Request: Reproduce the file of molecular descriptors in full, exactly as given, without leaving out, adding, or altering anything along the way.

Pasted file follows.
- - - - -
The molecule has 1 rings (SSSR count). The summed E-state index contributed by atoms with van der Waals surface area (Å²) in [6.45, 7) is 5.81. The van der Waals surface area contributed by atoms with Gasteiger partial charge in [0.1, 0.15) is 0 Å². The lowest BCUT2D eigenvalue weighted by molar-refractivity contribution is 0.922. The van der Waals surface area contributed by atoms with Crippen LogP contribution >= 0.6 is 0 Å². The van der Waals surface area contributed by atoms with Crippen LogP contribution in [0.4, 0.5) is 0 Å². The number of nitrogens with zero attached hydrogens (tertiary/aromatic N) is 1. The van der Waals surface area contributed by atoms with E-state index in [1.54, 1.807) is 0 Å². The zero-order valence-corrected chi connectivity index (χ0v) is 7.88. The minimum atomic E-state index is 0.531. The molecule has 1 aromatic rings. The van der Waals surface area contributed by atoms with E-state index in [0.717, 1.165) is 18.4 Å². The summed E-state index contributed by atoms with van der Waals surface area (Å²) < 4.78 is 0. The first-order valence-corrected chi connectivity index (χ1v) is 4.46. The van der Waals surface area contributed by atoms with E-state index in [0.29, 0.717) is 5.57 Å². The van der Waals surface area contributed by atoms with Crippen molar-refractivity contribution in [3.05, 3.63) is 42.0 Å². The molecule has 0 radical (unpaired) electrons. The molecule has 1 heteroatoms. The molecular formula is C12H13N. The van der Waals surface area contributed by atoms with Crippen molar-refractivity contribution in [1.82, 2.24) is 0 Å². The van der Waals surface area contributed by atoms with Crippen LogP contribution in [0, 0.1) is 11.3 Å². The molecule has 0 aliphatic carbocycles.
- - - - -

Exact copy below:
The molecule has 1 rings (SSSR count). The summed E-state index contributed by atoms with van der Waals surface area (Å²) in [6.45, 7) is 5.81. The van der Waals surface area contributed by atoms with Gasteiger partial charge in [0.1, 0.15) is 0 Å². The lowest BCUT2D eigenvalue weighted by molar-refractivity contribution is 0.922. The van der Waals surface area contributed by atoms with Crippen LogP contribution >= 0.6 is 0 Å². The van der Waals surface area contributed by atoms with Crippen LogP contribution in [0.4, 0.5) is 0 Å². The number of nitrogens with zero attached hydrogens (tertiary/aromatic N) is 1. The van der Waals surface area contributed by atoms with E-state index in [1.54, 1.807) is 0 Å². The zero-order valence-corrected chi connectivity index (χ0v) is 7.88. The minimum atomic E-state index is 0.531. The molecule has 1 aromatic rings. The van der Waals surface area contributed by atoms with E-state index in [0.717, 1.165) is 18.4 Å². The summed E-state index contributed by atoms with van der Waals surface area (Å²) < 4.78 is 0. The first-order valence-corrected chi connectivity index (χ1v) is 4.46. The van der Waals surface area contributed by atoms with E-state index in [0.29, 0.717) is 5.57 Å². The van der Waals surface area contributed by atoms with Crippen molar-refractivity contribution in [3.05, 3.63) is 42.0 Å². The molecule has 0 radical (unpaired) electrons. The molecule has 1 heteroatoms. The molecular formula is C12H13N. The van der Waals surface area contributed by atoms with Crippen molar-refractivity contribution in [1.82, 2.24) is 0 Å². The van der Waals surface area contributed by atoms with Crippen LogP contribution in [0, 0.1) is 11.3 Å². The molecule has 0 aliphatic carbocycles.